Wouldn’t early 2015 be a better time for the big amnesty push, though? Having just been reelected, RINOs in the House will feel safer than ever from tea-party wrath in crossing the aisle to pass comprehensive reform. Obama will probably be a bit more willing to bend on concessions, to make the bill cosmetically more conservative, since he’ll be waaaay into lame-duck territory by then and eager to secure one last “achievement” for his resume. The GOP establishment will have their eyes on the upcoming presidential election and will be frantic for the party to re-position itself with Latinos before the campaign gets rolling. That means Boehner and Cantor will be under even more pressure than they have been to bring something to the floor. Granted, the would-be tea-party champions of 2016 like Ted Cruz will resist the effort, but (a) Cruz knows he’ll have to win a general election as nominee so he won’t make too big of a fuss (why would he if he hasn’t already?) and (b) the sooner they pass something in 2015, the more time people will have to forget about it before the primaries begin. As important as immigration is, between O-Care, the economy, and conservative/libertarian wedge issues like NSA surveillance, it’s hard to believe it’ll consume the GOP debates in 2016. It’s more of a litmus test: All the candidates have to do is oppose whatever ends up passing the House and they’ll be acceptable enough on the issue for nomination purposes. Besides, establishmentarians know that grassroots righties are always more forgiving of conservative heresies during a presidential campaign because they’re completely committed to beating the Democrats and taking back the White House. If Hill Republicans are finally going to bite the bullet on comprehensive immigration reform, 2015 seems ideal.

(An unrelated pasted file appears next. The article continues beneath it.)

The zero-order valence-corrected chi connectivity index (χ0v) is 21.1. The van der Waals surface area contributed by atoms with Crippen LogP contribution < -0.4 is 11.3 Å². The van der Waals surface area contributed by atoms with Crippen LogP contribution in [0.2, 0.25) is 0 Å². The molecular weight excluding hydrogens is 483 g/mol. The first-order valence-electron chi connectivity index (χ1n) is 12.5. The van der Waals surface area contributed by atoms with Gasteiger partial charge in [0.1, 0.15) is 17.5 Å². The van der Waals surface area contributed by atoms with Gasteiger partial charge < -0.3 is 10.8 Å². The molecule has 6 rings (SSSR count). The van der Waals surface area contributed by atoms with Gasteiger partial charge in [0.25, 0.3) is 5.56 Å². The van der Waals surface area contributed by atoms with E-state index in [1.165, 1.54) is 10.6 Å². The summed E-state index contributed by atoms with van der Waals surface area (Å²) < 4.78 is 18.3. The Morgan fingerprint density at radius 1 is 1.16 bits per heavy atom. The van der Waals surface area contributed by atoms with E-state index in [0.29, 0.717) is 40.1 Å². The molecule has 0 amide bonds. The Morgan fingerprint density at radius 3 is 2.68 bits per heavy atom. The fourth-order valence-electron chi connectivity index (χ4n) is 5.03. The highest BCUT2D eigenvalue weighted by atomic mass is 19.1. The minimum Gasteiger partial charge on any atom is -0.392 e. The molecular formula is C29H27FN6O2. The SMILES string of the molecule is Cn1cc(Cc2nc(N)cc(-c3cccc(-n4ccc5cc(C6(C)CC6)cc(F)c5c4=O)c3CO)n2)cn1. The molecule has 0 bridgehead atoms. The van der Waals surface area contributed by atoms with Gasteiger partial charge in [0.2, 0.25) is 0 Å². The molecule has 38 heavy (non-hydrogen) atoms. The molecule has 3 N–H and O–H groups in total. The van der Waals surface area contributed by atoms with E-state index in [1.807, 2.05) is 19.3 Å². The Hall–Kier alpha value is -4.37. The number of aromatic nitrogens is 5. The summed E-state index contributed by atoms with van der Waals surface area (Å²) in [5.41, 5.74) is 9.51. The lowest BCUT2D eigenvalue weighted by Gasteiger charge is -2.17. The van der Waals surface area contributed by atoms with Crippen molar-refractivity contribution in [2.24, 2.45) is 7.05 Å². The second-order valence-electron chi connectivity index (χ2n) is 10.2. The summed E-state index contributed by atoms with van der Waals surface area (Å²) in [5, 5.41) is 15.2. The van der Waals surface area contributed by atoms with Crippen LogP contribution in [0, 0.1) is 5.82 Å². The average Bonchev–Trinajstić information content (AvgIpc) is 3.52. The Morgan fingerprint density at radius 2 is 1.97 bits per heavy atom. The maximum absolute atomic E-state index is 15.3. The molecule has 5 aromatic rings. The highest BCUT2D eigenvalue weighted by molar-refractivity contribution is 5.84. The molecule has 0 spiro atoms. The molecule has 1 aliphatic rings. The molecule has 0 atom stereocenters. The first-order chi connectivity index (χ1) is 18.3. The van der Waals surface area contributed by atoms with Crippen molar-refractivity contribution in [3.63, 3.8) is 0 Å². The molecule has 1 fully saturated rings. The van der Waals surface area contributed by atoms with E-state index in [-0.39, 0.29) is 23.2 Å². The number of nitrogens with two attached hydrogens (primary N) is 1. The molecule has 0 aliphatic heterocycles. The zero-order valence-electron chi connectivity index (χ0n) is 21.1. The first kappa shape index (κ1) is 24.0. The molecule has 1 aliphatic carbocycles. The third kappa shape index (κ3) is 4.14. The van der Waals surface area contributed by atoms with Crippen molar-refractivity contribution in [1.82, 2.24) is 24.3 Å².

There are, in fact, already defections. Here’s GOP Rep. Jeff Denham, who represents a district with a big Latino population, telling CNN he’ll vote with Democrats on this issue. Pelosi said a few days ago that they already have the votes in the House to pass the Senate Gang of Eight bill, which is no doubt true. All Boehner needs to do is let them vote. Is he really going to resist all the way up to election day 2016?


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Bmore

KOOLAID2 on October 31, 2013 at 8:18 AM

I’m having trouble following McCain logic here. Can anyone explain how amnesty allows us to “argue for lower taxes, less regulation, smaller government, strong military”?